• this can have more stuff on it than an usher table should, but still keep it clean, up to date and not over-crowded. I have noticed that often the smaller and more stagnant a church is, the more junk they have on their info table!

  • put your key 'about our church' and 'how to become a Christian' stuff front and centre.

  • put it somewhere that will help newcomers be able to hide-by-browsing. Generally that means near to doors and exits, so they don't feel trapped.


3. Action table


Finally, there's the place where people can go to take concrete actions: sign up for a newcomers night, register for a church camp, express interest in joining a small group.


This is more narrow than the information table in the sense that it is a call to action. It is not just general information. It may not necessarily even be a table at all, there are other ways of doing it, or multiple approaches you can use simulatenously:



  • it could all be done by filling out contact cards

  • it could be done with roving volunteers with clipboards


If there's anything you are going to make sure is always manned, then this is it. And ideally the people who man it are the people who are interested in the actions: if you have 'join a small group' on the table, then have some of your small group leaders there.


This action table may change or rotate its content over the year, depending on what the key next actions are. But there are some things that will be fairly constant.


It should definitely be near the main entry/exit... but this may be the after-church exit: in the main tea hall/social area. You may even need them in two places.


The power of the action table is that it doesn't rely on people knowing people, or having to initiate talk with strangers. And it also helps both the appointed volunteers and regular members broach the topic of next steps, in a more obvious manner.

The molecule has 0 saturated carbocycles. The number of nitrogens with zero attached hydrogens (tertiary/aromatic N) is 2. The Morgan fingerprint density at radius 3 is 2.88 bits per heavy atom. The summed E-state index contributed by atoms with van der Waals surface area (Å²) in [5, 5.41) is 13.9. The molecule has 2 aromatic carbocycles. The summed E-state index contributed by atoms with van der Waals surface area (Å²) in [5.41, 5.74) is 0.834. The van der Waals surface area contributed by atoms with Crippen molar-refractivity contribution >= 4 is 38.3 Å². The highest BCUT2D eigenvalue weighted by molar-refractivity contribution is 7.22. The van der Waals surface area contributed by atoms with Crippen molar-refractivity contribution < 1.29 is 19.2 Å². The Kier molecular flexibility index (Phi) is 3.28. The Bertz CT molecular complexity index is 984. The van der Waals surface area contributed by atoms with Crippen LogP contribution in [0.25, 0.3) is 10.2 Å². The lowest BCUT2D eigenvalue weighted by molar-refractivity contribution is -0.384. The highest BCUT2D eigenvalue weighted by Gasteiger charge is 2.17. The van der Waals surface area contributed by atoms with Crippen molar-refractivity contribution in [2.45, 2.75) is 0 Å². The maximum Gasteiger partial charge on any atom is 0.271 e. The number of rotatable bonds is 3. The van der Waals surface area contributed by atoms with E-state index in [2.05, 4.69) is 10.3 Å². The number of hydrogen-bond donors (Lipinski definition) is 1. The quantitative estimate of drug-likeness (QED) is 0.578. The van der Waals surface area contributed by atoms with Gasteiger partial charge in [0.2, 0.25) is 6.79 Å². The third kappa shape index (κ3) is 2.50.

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Expose ministry apprentices to great leaders and great opportunities

It can be easily, the longer you train apprentices, to slowly build a ministry machine into which they fit. They have their roles and you provide your curriculum.


But this is not the way to train great leaders.


Some people try to compensate for this by giving apprentices free reign in some area. They are given a blank canvas ministry opportunity. An open field to run (or build or farm) in. And this can help promote initiative and risk. But can also sometimes feel a bit artificial.


Another, complementary option is to deliberately build into their training 'exposure to great':



  • Find ways to get them meeting with, learning from, working with, helping and watching great leaders. Get them out of your ministry hierarchy, and get them sitting in on important skype meetings with important leaders, get them assist in planning the whole ministry program or strategy. Send them off for a season to work with a church planter.

  • Find ways to get them doing great things - far bigger and more demanding than a 'mere apprenticeship' might require. And rather than just throwing them in the deep end, commit a higher level of training, supervision and support than you normally give them in their regular duties.


This is especially the case if you perceive you have been entrusted by Christ with an exceptionally gifted ministry apprentice. You need to really stretch, grow, prepare and envision them during their time training with you.


Can you share examples of how you've done this?






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Andrew Heard’s critique of John Dickson’s ‘Hearing Her Voice’

Link to the PDF, hosted on Lionel Windsor's site.






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Evangelical liturgy: interviewing the guest preacher

One quaint bit of evangelical liturgy that comes up at conference events and even evangelical events, is the requirement that we do a 5 minute interview with the preacher before they preach.


There's nothing wrong with that. But there's something wrong with getting into a rut that assumes you have to do it. And there are a few reasons why you might not do it:



  1. It takes up time - especially in a full-program conference, using up time on a 5 minute interview is stealing time from the sermon.